In conclusion, I personally believe that negotiations with North Korea are imperative to quell their use of NBC. It is also of my opinion that no country should be kept from defending itself on the battlefield. So how is it possible to quell this situation when N. Korea has stated that they merely are only strengthening their defenses?

posted on Oct, 12 2006 @ 03:17 PM
The N. Korea tests may be a greater-Asia scheme to see to what extent the West has developed its biological and chemical weapons capability. I.e. there are countries out there that wanna know whether the west has chemical/bio weapons that are sophisticated enough to deal swiftly with a crisis such as this one.

[edit on 12-10-2006 by Prokurator]

[edit on 12-10-2006 by Prokurator]

posted on Oct, 12 2006 @ 03:43 PM
The only Real thing sophisticated enough to deal with a chemical or biological threat is Preparedness. In roughly 1989 or there about, North Korea took measures aimed at protecting its civilian population and military forces against the effects of chemical weapons. This included training in the use of protective masks, suits, detectors, and decontamination systems. This was supposedly done to protect from perceived threats that either the U.S. or South Korea "might" use chemical weapons on them.

posted on Oct, 12 2006 @ 03:43 PM
I'm gonna throw this out of the way, the sixth and seventh basic rules of the Geneva Covention state

Rule Six(6)

"6. Parties to a conflict and members of their armed forces do not have an unlimited choice of methods and means of warfare. It is prohibited to employ weapons or methods of warfare of a nature to cause unnecessary losses or excessive suffering."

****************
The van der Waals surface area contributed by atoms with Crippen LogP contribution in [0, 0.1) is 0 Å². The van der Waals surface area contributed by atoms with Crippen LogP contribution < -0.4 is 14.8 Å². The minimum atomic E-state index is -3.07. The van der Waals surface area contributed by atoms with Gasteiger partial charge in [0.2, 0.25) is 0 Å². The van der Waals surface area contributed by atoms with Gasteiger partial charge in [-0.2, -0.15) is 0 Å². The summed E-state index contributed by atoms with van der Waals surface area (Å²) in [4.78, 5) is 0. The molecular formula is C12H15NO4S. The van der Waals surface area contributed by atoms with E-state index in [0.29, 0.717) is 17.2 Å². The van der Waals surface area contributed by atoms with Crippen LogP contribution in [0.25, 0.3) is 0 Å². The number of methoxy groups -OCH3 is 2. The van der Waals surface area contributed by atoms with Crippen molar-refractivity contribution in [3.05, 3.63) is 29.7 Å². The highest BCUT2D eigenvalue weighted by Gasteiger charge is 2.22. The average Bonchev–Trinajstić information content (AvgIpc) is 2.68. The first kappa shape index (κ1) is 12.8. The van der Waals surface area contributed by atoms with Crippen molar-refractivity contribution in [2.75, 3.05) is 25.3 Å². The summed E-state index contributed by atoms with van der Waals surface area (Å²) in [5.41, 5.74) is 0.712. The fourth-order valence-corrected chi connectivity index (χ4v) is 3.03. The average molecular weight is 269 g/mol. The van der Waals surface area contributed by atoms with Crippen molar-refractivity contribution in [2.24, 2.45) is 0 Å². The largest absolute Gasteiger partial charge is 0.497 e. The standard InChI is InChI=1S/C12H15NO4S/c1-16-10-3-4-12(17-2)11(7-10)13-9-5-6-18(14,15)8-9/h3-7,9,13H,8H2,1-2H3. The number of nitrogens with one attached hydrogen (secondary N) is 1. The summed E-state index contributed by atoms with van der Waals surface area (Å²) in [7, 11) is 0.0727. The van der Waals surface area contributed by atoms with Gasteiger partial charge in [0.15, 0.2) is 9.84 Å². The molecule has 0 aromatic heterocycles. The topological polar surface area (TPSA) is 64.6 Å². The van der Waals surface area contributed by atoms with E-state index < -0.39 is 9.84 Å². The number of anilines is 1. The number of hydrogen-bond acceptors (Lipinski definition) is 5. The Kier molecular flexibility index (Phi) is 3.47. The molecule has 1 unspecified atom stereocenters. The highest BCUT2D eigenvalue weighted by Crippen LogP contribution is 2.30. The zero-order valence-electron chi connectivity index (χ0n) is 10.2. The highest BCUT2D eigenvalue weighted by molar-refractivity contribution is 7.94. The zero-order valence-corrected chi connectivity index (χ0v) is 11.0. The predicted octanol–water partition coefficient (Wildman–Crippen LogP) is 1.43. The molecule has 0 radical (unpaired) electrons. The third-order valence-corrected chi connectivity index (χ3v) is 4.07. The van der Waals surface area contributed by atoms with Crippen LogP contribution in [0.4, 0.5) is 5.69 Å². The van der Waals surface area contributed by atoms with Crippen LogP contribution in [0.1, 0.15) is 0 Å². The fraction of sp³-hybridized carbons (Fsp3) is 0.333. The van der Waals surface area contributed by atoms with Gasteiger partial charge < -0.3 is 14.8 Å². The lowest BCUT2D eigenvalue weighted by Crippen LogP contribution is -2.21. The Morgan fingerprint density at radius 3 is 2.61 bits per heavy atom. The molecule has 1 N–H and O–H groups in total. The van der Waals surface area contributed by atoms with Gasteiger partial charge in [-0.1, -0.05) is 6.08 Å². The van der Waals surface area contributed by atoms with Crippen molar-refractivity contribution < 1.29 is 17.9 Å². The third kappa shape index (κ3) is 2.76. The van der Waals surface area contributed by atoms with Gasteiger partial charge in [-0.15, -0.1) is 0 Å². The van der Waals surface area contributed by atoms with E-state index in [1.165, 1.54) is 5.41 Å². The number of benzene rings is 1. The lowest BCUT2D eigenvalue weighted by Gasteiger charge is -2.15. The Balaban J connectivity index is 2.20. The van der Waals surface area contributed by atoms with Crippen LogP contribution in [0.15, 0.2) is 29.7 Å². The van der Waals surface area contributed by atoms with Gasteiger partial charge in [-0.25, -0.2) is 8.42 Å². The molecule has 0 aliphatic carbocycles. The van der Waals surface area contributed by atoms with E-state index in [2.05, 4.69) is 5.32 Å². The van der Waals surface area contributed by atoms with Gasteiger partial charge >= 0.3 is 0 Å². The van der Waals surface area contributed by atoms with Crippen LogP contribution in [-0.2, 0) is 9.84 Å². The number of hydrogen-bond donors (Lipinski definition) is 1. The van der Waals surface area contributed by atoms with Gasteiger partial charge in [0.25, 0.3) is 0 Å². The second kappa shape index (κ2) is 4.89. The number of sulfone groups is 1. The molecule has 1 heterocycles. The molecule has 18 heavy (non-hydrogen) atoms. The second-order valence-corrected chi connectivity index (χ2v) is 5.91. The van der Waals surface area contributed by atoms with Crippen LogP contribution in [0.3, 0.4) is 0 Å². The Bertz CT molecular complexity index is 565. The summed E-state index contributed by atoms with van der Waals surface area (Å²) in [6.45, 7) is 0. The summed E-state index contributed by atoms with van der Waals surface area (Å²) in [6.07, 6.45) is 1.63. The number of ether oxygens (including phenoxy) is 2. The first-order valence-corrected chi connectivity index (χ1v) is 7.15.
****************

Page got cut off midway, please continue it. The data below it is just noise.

That explicitly bans both Nuclear Weapons as well as Biological Warfare.

As well as;

"7. Parties to a conflict shall at all times distinguish between the civilian population and combatants in order to
spare civilian population and property. Neither the civilian population as such nor civilian persons shall be the
object of attack. Attacks shall be directed solely against military objectives."

That also specifically bans Nuclear and Biological Warfare.

If North Korea used any of those, even on one country alone, it would be subject for any country of the Geneva Convention could send their soldiers, as well as NATO deployment.

Unfortunately... Kim Jong Il withdrew from Signing the Nuclear Non-Proliferation treaty of 1968. I don't know why but I can guess.

I'm not worried about North Korea, frankly. As I've said, North Korea does not have a strong military, or a strong government, nothing will happen, not for now.

posted on Oct, 12 2006 @ 03:59 PM
Biological weapons may not be what they used at the time of the Geneva Convention. It might be possible to cause an acute (non-deadly) epidemic which would temporarily paralyze N. Korea's army.

posted on Oct, 12 2006 @ 04:10 PM

I am curious as to your definition of a strong military.
I was just reading today that North Korean forces are almost double that of the South Korean forces. It is also stated that South Korea has about 3 Million Reserve forces while North Korea has over 7 million reserve forces. Even though North Korea may have a weak government, they do posses strength in numbers.

posted on Oct, 12 2006 @ 06:07 PM
I dont think the bomb that was detonated in NK was thermonuclear..I could be wrong but the yield would have been much higher had it been thermonuclear in nature.